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It’s the Most Wonderful Time of the Year–Or Is It?

Holiday Stress

“It’s the most wonderful time of the year

There’ll be much mistletoeing

And hearts will be glowing when loved ones are near

It’s the most wonderful time of the year.”

This upbeat holiday song, first performed by Andy Williams in 1963, conjures up images of happy couples and families gathered together to celebrate. But for some people and for many reasons, the holidays can be a very difficult time. If you find yourself feeling depressed or anxious during the holidays, you aren’t alone.

The Trappings of the Holidays

The holidays are filled with activity. We shop for presents, we wrap them, and we ship them, hoping that we have found the perfect gift for everyone on our list. We send cards and letters to friends and family near and far.  We decorate our homes, we bake, we go to parties and concerts, and we travel to be with our families. We cook elaborate holiday meals. All of this activity can be a lot of fun, but it can also be a lot of work. This activity gets dropped on top of our normal lives and can cause stress and anxiety. All of this activity costs money as well. If you have already been struggling with money issues, the added costs associated with the holidays can add to your stress level. The prospect of the holidays may fill you with anxiety as you try to stretch your budget to include gifts for loved ones. If you have children you may feel guilty and sad at the prospect of not being able to get your children everything on their list to Santa.

Changes this Year Because of COVID-19

COVID-19 will bring changes to the holidays this year. Most of the usual holiday performances have been canceled or reconfigured to be presented virtually. Due to health considerations, you may not be able to travel to be with family this holiday season, or it might not be safe to see your grandparents. Your family may decide to hold a smaller event this year, perhaps limited to people in the local area, and connect with other family and friends virtually. Whatever your family decides, it is important to realize that the holiday may look and feel different this year and to acknowledge and process the emotions that you may have surrounding the changes to holiday traditions.

Relationships and Family Issues

During the holidays, we are encouraged to spend time with loved ones–friends, partners, and family. If you are not in a relationship, the holidays can feel especially lonely as the media bombards us with images of happy couples at festive gatherings. If you are divorced with children, holidays can be logistically complicated as children are shuttled from gathering to gathering. Any issues you may have with your family can bubble up to the surface. If you are not able to be with your family, you may feel a sense of loss and loneliness. If you have suffered the loss of a loved one, you may feel the loss acutely during the holidays. “Firsts” are difficult–the first Christmas, New Year’s, birthday–after the death of a loved one. Even if the death occurred a number of years ago, you may find that you remember the loss more at a time when there is so much emphasis on family and relationships.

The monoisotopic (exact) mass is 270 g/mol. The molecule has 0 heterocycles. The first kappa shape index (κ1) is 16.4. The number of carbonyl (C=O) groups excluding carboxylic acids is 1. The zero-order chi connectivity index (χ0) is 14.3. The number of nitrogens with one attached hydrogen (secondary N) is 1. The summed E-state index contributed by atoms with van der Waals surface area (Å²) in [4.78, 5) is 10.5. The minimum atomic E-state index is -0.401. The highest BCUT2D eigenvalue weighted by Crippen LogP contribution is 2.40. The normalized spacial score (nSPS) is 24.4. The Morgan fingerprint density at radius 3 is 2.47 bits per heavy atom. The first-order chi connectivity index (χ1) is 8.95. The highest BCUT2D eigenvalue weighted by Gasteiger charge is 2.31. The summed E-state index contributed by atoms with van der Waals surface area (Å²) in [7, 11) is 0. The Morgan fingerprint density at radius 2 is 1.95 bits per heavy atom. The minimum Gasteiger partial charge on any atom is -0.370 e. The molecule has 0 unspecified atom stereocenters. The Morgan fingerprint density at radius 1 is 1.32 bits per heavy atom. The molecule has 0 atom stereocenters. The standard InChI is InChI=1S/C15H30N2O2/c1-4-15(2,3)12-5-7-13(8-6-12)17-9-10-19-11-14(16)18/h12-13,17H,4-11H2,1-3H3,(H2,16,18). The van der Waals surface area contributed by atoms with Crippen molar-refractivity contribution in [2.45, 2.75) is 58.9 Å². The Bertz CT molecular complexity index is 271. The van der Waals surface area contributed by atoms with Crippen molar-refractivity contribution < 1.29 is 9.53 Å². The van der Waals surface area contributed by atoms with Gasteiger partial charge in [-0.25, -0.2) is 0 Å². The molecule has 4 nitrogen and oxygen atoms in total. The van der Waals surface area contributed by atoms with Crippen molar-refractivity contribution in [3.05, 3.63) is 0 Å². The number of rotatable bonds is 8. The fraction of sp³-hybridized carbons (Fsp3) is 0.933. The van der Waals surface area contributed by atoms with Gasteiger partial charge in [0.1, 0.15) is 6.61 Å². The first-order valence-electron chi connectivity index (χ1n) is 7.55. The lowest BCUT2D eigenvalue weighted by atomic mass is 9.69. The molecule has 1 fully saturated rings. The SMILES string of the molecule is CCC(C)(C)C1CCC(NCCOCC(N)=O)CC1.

Mental Health and Substance Abuse Issues

If you struggle with depression or other mental health issues or have issues with substance abuse, the holidays can be a particularly difficult time. The additional demands placed on our time and resources lead to stress, which in turn can cause feelings of anxiety and sadness which can exacerbate mental health issues. Also, if you are a person who tends to use drugs or alcohol to cope with difficult emotions, you may find yourself drinking or using more. If you have chosen a sober lifestyle, the stress of the holidays, and the prevalence of alcohol at holiday events may make it more challenging to remain sober.

Tips to Cope With the Holidays

Although the holidays can be difficult, here are some tips and techniques that can make the holidays more manageable.

  • Say no to some invitations. You don’t have to go to every event you are invited to.
  • Make time for self-care.
  • Make sure that you are eating well and exercising regularly.
  • Set a budget. If you are part of a large extended family, suggest that gift-giving be limited to children or draw names for a gift exchange. Or follow the example of the British royal family and exchange gag gifts!
  • Do something for someone else. Volunteer with an organization, help a neighbor or do something kind for a stranger. You will feel better.
  • Most importantly, acknowledge your feelings. Talk to someone who will listen without judgment or write in a journal. Find a safe outlet for your emotions, rather than bottling them up inside.

If at any time during the holiday season your feelings seem unmanageable, remember that it’s okay to ask for help. 

At Enlightened Solutions, we understand that the holidays can be a difficult time for people who struggle with mental health and substance abuse issues. We have programs that can help those who are struggling with mental health challenges and addiction to drugs or alcohol. We are a licensed co-occurring treatment center, which means that we offer treatment for the mental health issues that very often are at the root of addictive behaviors. We are located on New Jersey’s southern shore, rooted in the 12-Step philosophy, and offer many alternative therapies to complement the more traditional talk therapy. Alternative therapies we offer include sound healing, yoga, acupuncture, chiropractic treatment, reiki, art, and music therapy, horticultural therapy, and equine therapy. We offer each client a customized treatment plan based on their needs, drawing from these therapeutic treatment modalities. If you are struggling with an addiction and are ready to begin your recovery journey, call us at (833) 801-5483.